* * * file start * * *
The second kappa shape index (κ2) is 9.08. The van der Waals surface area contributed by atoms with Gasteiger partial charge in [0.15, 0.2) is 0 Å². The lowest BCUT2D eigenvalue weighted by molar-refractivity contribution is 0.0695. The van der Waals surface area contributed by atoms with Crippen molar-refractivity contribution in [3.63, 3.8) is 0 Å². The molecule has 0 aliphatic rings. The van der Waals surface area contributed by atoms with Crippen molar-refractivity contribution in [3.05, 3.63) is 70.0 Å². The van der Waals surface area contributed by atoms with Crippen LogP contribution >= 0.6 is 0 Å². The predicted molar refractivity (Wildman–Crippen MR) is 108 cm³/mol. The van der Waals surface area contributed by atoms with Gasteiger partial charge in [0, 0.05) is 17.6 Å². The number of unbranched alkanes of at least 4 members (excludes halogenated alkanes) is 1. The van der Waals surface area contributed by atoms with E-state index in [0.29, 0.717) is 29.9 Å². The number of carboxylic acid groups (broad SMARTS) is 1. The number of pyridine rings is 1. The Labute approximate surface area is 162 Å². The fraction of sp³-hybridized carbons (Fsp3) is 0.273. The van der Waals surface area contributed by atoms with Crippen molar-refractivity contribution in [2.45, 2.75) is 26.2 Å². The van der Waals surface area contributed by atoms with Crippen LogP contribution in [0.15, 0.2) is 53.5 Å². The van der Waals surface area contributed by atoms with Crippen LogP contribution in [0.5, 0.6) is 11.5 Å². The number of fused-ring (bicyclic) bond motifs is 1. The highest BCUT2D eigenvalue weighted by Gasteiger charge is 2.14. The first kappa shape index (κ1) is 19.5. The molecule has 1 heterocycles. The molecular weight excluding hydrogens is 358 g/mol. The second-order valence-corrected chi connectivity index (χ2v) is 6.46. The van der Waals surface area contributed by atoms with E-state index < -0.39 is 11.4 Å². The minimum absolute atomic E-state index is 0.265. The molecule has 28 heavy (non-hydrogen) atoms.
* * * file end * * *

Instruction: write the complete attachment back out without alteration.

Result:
The second kappa shape index (κ2) is 9.08. The van der Waals surface area contributed by atoms with Gasteiger partial charge in [0.15, 0.2) is 0 Å². The lowest BCUT2D eigenvalue weighted by molar-refractivity contribution is 0.0695. The van der Waals surface area contributed by atoms with Crippen molar-refractivity contribution in [3.63, 3.8) is 0 Å². The molecule has 0 aliphatic rings. The van der Waals surface area contributed by atoms with Crippen molar-refractivity contribution in [3.05, 3.63) is 70.0 Å². The van der Waals surface area contributed by atoms with Crippen LogP contribution >= 0.6 is 0 Å². The predicted molar refractivity (Wildman–Crippen MR) is 108 cm³/mol. The van der Waals surface area contributed by atoms with Gasteiger partial charge in [0, 0.05) is 17.6 Å². The number of unbranched alkanes of at least 4 members (excludes halogenated alkanes) is 1. The van der Waals surface area contributed by atoms with E-state index in [0.29, 0.717) is 29.9 Å². The number of carboxylic acid groups (broad SMARTS) is 1. The number of pyridine rings is 1. The Labute approximate surface area is 162 Å². The fraction of sp³-hybridized carbons (Fsp3) is 0.273. The van der Waals surface area contributed by atoms with Crippen molar-refractivity contribution in [2.45, 2.75) is 26.2 Å². The van der Waals surface area contributed by atoms with Crippen LogP contribution in [0.15, 0.2) is 53.5 Å². The van der Waals surface area contributed by atoms with Crippen LogP contribution in [0.5, 0.6) is 11.5 Å². The number of fused-ring (bicyclic) bond motifs is 1. The highest BCUT2D eigenvalue weighted by Gasteiger charge is 2.14. The first kappa shape index (κ1) is 19.5. The molecule has 1 heterocycles. The molecular weight excluding hydrogens is 358 g/mol. The second-order valence-corrected chi connectivity index (χ2v) is 6.46. The van der Waals surface area contributed by atoms with E-state index < -0.39 is 11.4 Å². The minimum absolute atomic E-state index is 0.265. The molecule has 28 heavy (non-hydrogen) atoms.